Welcome to the forum.
Congratulations on getting accepted to all of those colleges. Well done!
You wrote something that gives me pause. You wrote, "how to best get some sort of job as a euphonium player (not super interested in military band btw)". This reminds me of the joke, 'what do you call a professional euphonium who doesn't play in a military band?'... unemployed'. There are not many performing jobs for euphonium players other than the military. Specializing in euphonium performance alone may be a mistake in my opinion. How do you feel about being a teacher?
Having said that, if I had a choice in who I wanted to sound like on the euphonium, Demondrae would be my pick. He has an awesome sound. Love his tone and use of vibrato.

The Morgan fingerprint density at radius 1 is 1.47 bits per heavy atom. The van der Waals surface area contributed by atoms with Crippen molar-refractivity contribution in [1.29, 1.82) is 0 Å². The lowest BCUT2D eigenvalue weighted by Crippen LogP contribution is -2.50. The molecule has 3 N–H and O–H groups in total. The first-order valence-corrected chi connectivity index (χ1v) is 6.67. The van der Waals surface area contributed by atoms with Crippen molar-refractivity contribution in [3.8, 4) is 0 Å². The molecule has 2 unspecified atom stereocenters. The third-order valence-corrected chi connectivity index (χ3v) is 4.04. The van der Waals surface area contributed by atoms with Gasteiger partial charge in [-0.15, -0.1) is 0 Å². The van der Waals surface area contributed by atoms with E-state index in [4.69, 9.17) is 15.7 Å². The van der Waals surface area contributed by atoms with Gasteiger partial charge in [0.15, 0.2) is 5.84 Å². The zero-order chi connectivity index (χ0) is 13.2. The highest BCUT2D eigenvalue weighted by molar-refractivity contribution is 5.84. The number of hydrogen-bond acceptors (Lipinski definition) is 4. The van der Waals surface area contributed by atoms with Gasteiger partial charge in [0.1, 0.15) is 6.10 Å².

This is just my
I have no qualms with teaching! I just would rather make my way like Demondrae has (soloist/chamber musician/teacher) than in a band, if I can help it. Also, I also want to be successful as a orchestral trombone player, like Demondrae is. I don't really like band literature/how bands sound/etc., but if it came down to that I would be okay I suppose.
The only reason that it is kind of scary for me to jump in to Alabama instead of Northwestern is I feel like at NU I will be surrounded by a way higher calibur of musicians, and that could lead to my growth more than anything else.
First, I would vote for NU.Originally posted by: mwooden77I don't really like band literature/how bands sound/etc., but if it came down to that I would be okay I suppose.